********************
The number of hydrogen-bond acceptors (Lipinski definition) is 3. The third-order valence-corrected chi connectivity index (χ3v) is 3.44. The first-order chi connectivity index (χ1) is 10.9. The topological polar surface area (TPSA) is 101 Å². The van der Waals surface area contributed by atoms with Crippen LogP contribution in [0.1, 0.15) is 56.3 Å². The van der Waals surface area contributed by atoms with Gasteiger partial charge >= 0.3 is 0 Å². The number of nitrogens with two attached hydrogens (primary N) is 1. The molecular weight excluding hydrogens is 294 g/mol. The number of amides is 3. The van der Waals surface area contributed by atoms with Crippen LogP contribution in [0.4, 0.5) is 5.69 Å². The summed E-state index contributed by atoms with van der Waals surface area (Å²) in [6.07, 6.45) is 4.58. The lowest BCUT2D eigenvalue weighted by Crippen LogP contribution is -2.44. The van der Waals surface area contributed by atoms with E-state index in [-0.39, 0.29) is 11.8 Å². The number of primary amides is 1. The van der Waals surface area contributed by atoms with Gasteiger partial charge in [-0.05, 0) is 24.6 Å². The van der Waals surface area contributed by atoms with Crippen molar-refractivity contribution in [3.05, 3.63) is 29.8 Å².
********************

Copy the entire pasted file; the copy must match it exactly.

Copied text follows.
The number of hydrogen-bond acceptors (Lipinski definition) is 3. The third-order valence-corrected chi connectivity index (χ3v) is 3.44. The first-order chi connectivity index (χ1) is 10.9. The topological polar surface area (TPSA) is 101 Å². The van der Waals surface area contributed by atoms with Crippen LogP contribution in [0.1, 0.15) is 56.3 Å². The van der Waals surface area contributed by atoms with Gasteiger partial charge >= 0.3 is 0 Å². The number of nitrogens with two attached hydrogens (primary N) is 1. The molecular weight excluding hydrogens is 294 g/mol. The number of amides is 3. The van der Waals surface area contributed by atoms with Crippen LogP contribution in [0.4, 0.5) is 5.69 Å². The summed E-state index contributed by atoms with van der Waals surface area (Å²) in [6.07, 6.45) is 4.58. The lowest BCUT2D eigenvalue weighted by Crippen LogP contribution is -2.44. The van der Waals surface area contributed by atoms with E-state index in [-0.39, 0.29) is 11.8 Å². The number of primary amides is 1. The van der Waals surface area contributed by atoms with Gasteiger partial charge in [-0.05, 0) is 24.6 Å². The van der Waals surface area contributed by atoms with Crippen molar-refractivity contribution in [3.05, 3.63) is 29.8 Å².